Gestational age is often determined by the “best obstetric estimate,” which is based on a combination of the first day of last menstrual period, physical examination of the mother, prenatal ultrasonography, and history of assisted reproduction. The best obstetric estimate is necessary because of gaps in obstetric information and the inherent variability (as great as 2 weeks) in methods of gestational age estimation.8,10,14–19 Postnatal physical examination of the infant is sometimes used as a method to determine gestational age if the best obstetric estimate seems inaccurate. Therefore, methods of determining gestational age should be clearly stated so that the variability inherent in these estimations can be considered when outcomes are interpreted.8,10,14–19
Standardized terminology should be used when defining ages and comparing outcomes of fetuses and newborns. The recommended terms (Table 1) are:
Gestational age (completed weeks): time elapsed between the first day of the last menstrual period and the day of delivery. If pregnancy was achieved using assisted reproductive technology, gestational age is calculated by adding 2 weeks to the conceptional age.
Chronological age (days, weeks, months, or years): time elapsed from birth.
Postmenstrual age (weeks): gestational age plus chronological age.
Corrected age (weeks or months): chronological age reduced by the number of weeks born before 40 weeks of gestation; the term should be used only for children up to 3 years of age who were born preterm.
During the perinatal period neonatal hospital stay, “postmenstrual age” is preferred to describe the age of preterm infants. After the perinatal period, “corrected age” is the preferred term.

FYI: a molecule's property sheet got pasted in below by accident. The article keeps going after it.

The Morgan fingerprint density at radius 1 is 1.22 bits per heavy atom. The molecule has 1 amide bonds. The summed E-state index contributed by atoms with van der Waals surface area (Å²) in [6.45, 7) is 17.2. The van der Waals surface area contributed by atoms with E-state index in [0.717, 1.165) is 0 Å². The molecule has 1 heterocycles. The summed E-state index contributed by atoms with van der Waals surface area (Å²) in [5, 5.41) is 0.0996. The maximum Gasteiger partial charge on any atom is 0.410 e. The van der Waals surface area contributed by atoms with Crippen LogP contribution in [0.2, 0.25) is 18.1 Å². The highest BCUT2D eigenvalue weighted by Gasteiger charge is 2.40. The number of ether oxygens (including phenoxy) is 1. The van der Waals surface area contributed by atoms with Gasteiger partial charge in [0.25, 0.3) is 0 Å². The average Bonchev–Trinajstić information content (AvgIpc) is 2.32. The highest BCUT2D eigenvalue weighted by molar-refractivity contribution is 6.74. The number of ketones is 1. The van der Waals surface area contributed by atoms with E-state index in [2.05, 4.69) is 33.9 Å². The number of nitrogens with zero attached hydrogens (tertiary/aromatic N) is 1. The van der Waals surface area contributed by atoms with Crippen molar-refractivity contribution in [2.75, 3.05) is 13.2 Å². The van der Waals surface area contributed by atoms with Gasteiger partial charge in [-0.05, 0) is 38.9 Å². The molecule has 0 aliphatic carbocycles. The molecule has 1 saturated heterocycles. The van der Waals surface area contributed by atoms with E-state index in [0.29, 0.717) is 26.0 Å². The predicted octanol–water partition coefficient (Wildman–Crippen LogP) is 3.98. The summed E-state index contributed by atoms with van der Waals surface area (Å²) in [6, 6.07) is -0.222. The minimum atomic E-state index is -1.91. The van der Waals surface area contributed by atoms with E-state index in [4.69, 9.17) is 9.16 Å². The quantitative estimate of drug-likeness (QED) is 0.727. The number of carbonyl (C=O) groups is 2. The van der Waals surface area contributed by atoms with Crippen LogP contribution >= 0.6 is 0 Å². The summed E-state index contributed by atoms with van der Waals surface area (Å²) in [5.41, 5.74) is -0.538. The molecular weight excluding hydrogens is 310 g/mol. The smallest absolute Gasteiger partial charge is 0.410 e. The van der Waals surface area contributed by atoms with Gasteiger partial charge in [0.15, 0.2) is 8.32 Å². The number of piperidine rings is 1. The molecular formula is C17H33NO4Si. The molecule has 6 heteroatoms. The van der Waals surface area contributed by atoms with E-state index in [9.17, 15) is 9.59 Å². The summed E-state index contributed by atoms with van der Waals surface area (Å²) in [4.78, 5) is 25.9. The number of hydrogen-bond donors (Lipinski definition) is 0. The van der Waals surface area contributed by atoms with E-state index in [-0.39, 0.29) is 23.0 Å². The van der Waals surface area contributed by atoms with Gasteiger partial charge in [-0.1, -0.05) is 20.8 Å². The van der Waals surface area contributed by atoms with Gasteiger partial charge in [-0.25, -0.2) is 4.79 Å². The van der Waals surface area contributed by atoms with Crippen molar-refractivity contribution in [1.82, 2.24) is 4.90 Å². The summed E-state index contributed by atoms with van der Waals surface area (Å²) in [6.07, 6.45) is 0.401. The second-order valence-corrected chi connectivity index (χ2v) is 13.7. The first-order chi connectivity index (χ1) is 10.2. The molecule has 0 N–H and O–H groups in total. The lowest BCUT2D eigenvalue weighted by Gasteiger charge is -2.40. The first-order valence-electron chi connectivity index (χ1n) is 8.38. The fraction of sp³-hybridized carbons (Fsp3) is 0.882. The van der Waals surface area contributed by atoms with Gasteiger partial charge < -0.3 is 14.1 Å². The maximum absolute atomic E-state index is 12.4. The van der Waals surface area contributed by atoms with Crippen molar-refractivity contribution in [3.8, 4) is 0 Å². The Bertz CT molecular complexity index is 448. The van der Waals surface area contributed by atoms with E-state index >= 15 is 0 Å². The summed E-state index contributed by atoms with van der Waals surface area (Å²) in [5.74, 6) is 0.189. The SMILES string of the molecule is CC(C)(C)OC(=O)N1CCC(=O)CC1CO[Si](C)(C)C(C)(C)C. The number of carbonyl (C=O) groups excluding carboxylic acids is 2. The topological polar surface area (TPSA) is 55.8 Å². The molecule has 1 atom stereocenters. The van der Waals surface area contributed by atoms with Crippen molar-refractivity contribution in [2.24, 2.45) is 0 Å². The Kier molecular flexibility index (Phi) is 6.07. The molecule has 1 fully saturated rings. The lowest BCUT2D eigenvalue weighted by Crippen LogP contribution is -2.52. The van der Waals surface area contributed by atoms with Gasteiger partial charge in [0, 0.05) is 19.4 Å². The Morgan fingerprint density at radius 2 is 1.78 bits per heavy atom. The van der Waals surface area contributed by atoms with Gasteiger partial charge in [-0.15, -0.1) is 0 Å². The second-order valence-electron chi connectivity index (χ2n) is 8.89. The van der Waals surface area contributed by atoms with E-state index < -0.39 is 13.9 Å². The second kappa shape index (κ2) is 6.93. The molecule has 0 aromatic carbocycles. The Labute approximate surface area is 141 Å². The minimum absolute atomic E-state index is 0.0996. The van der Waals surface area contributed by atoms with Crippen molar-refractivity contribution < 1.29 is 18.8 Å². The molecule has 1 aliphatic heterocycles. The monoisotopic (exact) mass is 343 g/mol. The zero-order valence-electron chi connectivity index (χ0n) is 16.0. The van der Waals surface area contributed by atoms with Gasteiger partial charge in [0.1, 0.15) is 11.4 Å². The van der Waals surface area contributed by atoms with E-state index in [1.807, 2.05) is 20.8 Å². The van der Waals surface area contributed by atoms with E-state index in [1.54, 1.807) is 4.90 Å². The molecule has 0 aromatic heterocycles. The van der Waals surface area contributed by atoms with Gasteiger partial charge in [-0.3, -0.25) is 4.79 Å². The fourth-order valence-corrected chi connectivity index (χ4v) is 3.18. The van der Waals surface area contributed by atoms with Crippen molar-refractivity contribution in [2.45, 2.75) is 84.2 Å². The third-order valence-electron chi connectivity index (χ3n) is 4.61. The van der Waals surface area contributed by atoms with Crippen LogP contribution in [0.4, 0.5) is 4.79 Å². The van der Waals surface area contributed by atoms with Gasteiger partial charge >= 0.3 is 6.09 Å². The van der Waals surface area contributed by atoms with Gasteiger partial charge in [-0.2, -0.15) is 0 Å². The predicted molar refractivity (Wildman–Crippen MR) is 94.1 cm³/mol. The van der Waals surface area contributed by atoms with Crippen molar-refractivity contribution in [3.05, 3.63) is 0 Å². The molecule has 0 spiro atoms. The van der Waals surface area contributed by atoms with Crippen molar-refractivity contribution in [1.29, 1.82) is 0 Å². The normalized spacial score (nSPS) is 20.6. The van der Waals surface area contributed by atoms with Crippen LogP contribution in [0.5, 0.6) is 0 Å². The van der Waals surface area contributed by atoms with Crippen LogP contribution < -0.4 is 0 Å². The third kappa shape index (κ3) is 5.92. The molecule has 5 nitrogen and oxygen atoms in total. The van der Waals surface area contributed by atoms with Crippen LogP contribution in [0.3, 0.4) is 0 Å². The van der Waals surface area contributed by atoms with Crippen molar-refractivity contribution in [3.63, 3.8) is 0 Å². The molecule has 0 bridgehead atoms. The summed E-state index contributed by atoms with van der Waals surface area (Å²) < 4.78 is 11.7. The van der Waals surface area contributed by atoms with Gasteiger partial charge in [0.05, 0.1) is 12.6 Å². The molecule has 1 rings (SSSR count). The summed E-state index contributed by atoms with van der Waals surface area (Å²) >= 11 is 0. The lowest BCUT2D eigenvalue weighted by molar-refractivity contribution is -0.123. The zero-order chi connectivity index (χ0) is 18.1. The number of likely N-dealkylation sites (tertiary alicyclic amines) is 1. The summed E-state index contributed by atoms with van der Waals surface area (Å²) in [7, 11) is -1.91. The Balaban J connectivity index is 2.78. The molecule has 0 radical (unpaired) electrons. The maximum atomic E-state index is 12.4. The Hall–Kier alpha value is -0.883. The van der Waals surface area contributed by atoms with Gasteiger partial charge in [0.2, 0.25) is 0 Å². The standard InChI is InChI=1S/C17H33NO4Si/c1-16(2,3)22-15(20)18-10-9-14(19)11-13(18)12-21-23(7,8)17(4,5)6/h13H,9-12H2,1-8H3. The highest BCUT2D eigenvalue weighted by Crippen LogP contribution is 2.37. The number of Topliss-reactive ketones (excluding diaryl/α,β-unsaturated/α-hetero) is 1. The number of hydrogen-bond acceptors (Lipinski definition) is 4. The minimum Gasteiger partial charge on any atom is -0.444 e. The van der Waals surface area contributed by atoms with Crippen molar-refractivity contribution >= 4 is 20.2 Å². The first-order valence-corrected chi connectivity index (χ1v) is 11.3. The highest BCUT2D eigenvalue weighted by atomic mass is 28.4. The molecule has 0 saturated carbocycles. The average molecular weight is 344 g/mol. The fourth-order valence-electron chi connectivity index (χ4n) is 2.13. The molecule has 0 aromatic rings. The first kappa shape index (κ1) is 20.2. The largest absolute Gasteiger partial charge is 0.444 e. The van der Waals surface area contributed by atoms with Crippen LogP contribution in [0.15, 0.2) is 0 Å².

“Conceptional age,” “postconceptional age,” “conceptual age,” and “postconceptual age” should not be used in clinical pediatrics.
Publications reporting fetal and neonatal outcomes should clearly describe methods used to determine gestational age.
Committee on Fetus and Newborn, 2003–2004
Lillian R. Blackmon, MD, Chairperson
Daniel G. Batton, MD
Edward F. Bell, MD
Susan E. Denson, MD
*William A. Engle, MD
William P. Kanto, Jr, MD
Gilbert I. Martin, MD
Ann Stark, MD
Keith J. Barrington, MD
Canadian Paediatric Society
Tonse N. K. Raju, MD, DCH
National Institutes of Health
Laura E. Riley, MD
American College of Obstetricians and Gynecologists
Kay M. Tomashek, MD, MPH
Centers for Disease Control and Prevention
Carol Wallman, MSN, RNC, NNP
National Association of Neonatal Nurses
Organizational Principles to Guide and Define the Child Health Care System and/or Improve the Health of All Children
All policy statements from the American Academy of Pediatrics automatically expire 5 years after publication unless reaffirmed, revised, or retired at or before that time.
↵* Lead author
- Copyright © 2004 by the American Academy of Pediatrics